Replace any link that shows cracks, distortion, nicks, or cuts. However, if a chain shows stretching or distortion of more than 5 percent in a five-link section, discard and destroy the entire chain.
Remove chains from service when any link shows signs of binding at juncture points. This binding condition indicates that the sides of the links have collapsed as a result of stretching.
Before lifting with a chain, first place dunnage between the chain and the load to provide a gripping surface. For hoisting heavy metal objects with a chain, always use chaffing gear around the sharp comers on the load to protect the chain links from being cut. As chafing gear, use either planks or heavy fabric. In handling rails or a number of lengths of pipe, make a round turn and place the hook around the chain, as shown in figure 6-23.
In addition to block and tackle, slings, and chains, hooks, shackles, and beam clamps are also used for lifting objects and material.
There are two types of hooks available: the slip hook and the grab hook (fig. 6-24).
Slip hooks are made so the inside curve of the hook is an arc of a circle. They are used with wire rope, chains, and fiber line. Chain links can slip through a slip hook so that the loop formed in the chain can tighten under a load.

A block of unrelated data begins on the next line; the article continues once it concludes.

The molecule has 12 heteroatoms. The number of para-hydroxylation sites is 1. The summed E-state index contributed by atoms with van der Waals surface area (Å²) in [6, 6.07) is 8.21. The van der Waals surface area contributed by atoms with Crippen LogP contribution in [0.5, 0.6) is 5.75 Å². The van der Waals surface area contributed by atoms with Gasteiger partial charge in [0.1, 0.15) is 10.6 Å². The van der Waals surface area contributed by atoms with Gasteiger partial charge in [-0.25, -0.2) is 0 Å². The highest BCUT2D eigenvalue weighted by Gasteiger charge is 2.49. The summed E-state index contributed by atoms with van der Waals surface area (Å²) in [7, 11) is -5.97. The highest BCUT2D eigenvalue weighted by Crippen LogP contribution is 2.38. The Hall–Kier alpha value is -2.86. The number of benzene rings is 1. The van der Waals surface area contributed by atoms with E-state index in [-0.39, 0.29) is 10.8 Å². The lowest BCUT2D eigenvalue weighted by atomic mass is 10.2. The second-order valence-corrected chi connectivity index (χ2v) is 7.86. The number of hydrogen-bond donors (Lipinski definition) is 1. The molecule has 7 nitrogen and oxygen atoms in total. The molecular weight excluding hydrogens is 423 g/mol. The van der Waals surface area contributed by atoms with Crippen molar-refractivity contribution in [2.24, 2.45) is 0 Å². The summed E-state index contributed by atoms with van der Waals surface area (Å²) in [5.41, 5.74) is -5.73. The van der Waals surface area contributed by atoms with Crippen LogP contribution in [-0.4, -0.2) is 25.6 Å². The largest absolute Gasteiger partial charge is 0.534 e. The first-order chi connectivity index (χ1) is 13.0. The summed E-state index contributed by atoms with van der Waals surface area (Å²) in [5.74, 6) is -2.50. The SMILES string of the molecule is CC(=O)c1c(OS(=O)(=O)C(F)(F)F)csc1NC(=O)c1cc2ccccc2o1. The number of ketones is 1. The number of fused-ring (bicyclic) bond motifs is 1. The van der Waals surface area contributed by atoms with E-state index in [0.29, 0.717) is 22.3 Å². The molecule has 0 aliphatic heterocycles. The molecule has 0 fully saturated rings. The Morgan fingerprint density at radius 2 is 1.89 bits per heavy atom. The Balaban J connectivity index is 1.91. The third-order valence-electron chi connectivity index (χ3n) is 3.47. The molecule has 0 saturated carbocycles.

Figure 6-24. - Hooks: A. Slip; B. Grab.
Grab Hooks Grab hooks have an inside curve that is almost U-shaped so that the hook will slip over a link edgeways and not allow the next link to slip past. Grab hooks have a much more limited range of use than slip hooks. They are used exclusively when the loop formed in the chain is not intended to close around the load.
As a rule, a hook should always be moused as a safety measure to prevent slings or line from coming off. Mousing also helps prevent the straightening of a hook but does not add to the strength of the hook. To mouse a hook (fig. 6-25) after the sling is on the hook you should wrap the wire or small stuff 8 or 10 turns around the two sides of the hook. Mousing is then
Figure 6-23. - Chain sting.
Figure 6-25. - Mousing a hook.Continue Reading